I am not sure. I do not know what to do. But I am praying - oh, how I am praying! - that I will. For in spite of the hurt I have suffered by his absence, I do so love my friend.

Oh, Jesus. Please teach me how to love as You do. You so dearly loved Judas, despite what You knew was in his heart - You did not deny him Your friendship. Please give me the strength to love my friend that much.

Jemila wrote something yesterday that touched my heart so deeply as I've been praying about this. She said that it's possible to write "new endings to old story-lines." My friend and I have been down this road before, in different circumstances, but with the same basic plot. But maybe - maybe - this time will be different. I don't know. But walking away from this means loss. For both of us. There has already been loss. But maybe we can both learn and grow and become more like Jesus, if I stay. If I choose the way of love. A way that makes no sense in a world of justice, but makes so much sense in the world of mercy, which - He tells us - triumphs over justice anyway.

3 comments:

Ruth said...

Happy sometimes I think you and I are living in a parallel universe. Often you write about something that I too am thinking about or experiencing.

Your thoughts speak to my own situation where I have to let someone into my heart where I have hardened it. I was just thinking about it this morning and literally calling out to God to help me. It's so hard to love the way you are talking about because it requires selflessness. It requires us to let our wall of protection down. It requires us to love like it doesn't hurt.

Cathy H said...

In theophostic training they made a distinction between forgiveness and reconciliation. I even looked up the slide...

Forgiveness has to do with releasing the debt whereas
Reconciliation has to do with restoring the relationship.

Forgiveness lies within the power of the one offended whereas
Reconciliation must be initiated by the offender.

Forgiveness requires no participation from the offender whereas
Reconciliation requires the offender to take full responsibility for their acts and then initiate reconciliation with a repentant and contrite heart.

In moving forward, realize your friend has responsibility for the work of reconciliation. You've already done the work of forgiveness. This one is on him.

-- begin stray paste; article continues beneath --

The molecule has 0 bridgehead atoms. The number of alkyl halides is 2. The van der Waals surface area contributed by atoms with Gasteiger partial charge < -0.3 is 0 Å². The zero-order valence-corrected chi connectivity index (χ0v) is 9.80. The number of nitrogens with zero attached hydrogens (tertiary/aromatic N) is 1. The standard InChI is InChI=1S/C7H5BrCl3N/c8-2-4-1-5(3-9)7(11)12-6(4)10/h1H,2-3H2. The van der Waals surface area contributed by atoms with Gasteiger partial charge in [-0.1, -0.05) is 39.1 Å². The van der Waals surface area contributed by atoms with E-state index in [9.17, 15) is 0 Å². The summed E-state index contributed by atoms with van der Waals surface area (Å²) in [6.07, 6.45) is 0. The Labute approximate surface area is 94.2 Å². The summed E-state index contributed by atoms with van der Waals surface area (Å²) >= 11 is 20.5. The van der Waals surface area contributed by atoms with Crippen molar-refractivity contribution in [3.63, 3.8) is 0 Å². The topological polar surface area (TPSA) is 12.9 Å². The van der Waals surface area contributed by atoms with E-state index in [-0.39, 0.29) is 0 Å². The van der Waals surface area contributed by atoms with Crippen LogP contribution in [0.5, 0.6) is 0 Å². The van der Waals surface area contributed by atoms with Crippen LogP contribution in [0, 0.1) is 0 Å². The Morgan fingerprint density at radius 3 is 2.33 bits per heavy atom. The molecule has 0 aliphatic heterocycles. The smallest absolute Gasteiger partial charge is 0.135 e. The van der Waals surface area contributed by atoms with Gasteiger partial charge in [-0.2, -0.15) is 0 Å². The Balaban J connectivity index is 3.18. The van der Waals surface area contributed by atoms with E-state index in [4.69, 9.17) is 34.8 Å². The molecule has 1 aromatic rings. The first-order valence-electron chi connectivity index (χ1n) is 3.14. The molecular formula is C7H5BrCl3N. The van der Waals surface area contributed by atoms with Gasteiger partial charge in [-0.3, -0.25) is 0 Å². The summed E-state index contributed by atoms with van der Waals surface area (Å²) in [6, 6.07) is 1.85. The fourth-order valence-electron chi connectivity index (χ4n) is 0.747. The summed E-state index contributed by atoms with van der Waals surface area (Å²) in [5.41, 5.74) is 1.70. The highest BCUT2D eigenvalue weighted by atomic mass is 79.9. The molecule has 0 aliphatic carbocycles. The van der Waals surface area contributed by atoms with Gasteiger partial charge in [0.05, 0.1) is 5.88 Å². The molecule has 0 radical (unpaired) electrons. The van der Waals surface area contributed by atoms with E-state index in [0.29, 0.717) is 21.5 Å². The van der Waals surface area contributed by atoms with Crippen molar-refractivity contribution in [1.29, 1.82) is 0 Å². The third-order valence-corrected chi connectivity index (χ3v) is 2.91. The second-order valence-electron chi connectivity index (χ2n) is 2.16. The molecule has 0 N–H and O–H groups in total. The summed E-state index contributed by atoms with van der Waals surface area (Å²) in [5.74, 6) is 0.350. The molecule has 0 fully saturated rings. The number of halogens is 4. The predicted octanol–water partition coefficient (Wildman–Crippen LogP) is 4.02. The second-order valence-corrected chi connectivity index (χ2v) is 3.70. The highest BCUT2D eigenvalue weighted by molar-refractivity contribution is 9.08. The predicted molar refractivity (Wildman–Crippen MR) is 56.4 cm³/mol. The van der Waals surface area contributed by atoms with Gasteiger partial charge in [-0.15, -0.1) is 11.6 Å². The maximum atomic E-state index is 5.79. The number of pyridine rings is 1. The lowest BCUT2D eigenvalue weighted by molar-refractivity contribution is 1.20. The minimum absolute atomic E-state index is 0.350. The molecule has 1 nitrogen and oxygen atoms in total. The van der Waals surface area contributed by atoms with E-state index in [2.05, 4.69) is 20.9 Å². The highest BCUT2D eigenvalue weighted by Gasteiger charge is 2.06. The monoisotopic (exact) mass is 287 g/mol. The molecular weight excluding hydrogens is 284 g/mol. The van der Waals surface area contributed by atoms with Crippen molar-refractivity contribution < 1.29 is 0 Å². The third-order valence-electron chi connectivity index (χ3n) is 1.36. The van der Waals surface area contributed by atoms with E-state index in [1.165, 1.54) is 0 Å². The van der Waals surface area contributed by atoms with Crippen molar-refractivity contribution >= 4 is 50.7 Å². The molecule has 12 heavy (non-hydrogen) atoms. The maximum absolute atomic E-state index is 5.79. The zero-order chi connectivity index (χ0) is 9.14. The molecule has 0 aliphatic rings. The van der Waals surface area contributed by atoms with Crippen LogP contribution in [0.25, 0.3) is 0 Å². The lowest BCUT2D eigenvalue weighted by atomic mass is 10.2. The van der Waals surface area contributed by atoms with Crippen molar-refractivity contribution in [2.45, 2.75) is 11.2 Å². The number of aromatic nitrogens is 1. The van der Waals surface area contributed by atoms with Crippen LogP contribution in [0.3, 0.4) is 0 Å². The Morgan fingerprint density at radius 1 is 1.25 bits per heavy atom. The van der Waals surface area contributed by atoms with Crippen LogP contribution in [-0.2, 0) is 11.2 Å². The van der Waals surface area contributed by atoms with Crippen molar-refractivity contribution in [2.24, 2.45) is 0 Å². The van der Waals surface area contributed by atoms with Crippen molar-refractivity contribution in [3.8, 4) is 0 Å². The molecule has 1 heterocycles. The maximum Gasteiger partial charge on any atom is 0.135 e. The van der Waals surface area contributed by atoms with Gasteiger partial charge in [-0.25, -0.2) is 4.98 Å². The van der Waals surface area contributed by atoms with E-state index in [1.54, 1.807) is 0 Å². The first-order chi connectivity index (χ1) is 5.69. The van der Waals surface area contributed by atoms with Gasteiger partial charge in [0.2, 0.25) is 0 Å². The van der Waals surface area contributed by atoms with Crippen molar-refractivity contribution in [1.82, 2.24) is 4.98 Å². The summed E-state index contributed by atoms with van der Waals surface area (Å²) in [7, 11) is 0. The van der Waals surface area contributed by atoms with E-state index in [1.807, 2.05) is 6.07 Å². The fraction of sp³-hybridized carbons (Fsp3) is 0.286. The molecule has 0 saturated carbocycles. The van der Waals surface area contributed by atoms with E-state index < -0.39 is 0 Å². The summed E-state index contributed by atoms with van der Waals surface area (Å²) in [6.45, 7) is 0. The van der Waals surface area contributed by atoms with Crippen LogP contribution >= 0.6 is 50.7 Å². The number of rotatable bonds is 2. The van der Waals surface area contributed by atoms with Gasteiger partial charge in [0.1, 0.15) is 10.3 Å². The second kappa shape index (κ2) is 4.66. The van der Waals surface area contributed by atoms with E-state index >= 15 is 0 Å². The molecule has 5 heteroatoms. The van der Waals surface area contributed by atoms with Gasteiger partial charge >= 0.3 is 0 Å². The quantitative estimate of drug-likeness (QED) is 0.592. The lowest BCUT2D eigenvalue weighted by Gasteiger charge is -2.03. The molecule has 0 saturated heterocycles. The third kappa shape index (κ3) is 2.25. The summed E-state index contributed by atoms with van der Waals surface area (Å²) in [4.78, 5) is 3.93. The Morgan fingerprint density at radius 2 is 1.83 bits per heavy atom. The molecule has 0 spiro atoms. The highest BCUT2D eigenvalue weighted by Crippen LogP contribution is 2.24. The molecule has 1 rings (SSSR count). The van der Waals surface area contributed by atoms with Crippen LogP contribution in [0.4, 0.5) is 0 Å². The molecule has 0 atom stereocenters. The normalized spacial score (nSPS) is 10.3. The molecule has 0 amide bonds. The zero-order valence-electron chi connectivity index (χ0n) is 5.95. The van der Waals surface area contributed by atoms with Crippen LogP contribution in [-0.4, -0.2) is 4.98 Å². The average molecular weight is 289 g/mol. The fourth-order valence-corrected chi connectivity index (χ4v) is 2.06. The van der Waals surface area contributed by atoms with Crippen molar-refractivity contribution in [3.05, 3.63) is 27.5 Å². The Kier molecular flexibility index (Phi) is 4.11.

Happy said...

Ruth - I'm glad this spoke to you! This is one of the things I love about blogging. I find God speaks to me through many of the posts I read, too! :) And it's so encouraging to know I'm not alone on the road I'm walking. Sometimes it feels that way - but there's nothing new under the sun, really, eh?

Cathy - thanks for the comparison; that was really thought-provoking for me. I'm still turning it over actually. I haven't looked up the reference yet, but I hear in my head Paul's voice in one of the Letters, saying "be reconciled to one another..." Which takes two. And that's where I'm running into trouble, I think.

Is it all forgiven and water under the bridge? Yes. I think. But if that were true, wouldn't I want to get back to where we were? I think, at least in his mind, he's taken steps *toward* reconciliation. So IS it still on him? Or is it on me to respond now? And is it okay to respond with "okay, but I don't trust you, so I have no idea what this looks like now?" Or is my caution and desire to just not get hurt anymore reason enough to draw a line? And if so, where do I draw it? I'm still sorting out the balance between loving selflessly and unconditionally and with risk, yet maintaining healthy boundaries...

and repeating to myself: this is about the journey, not the destination. :) i want this situation to draw me closet to Him - and it is.

thanks, friends.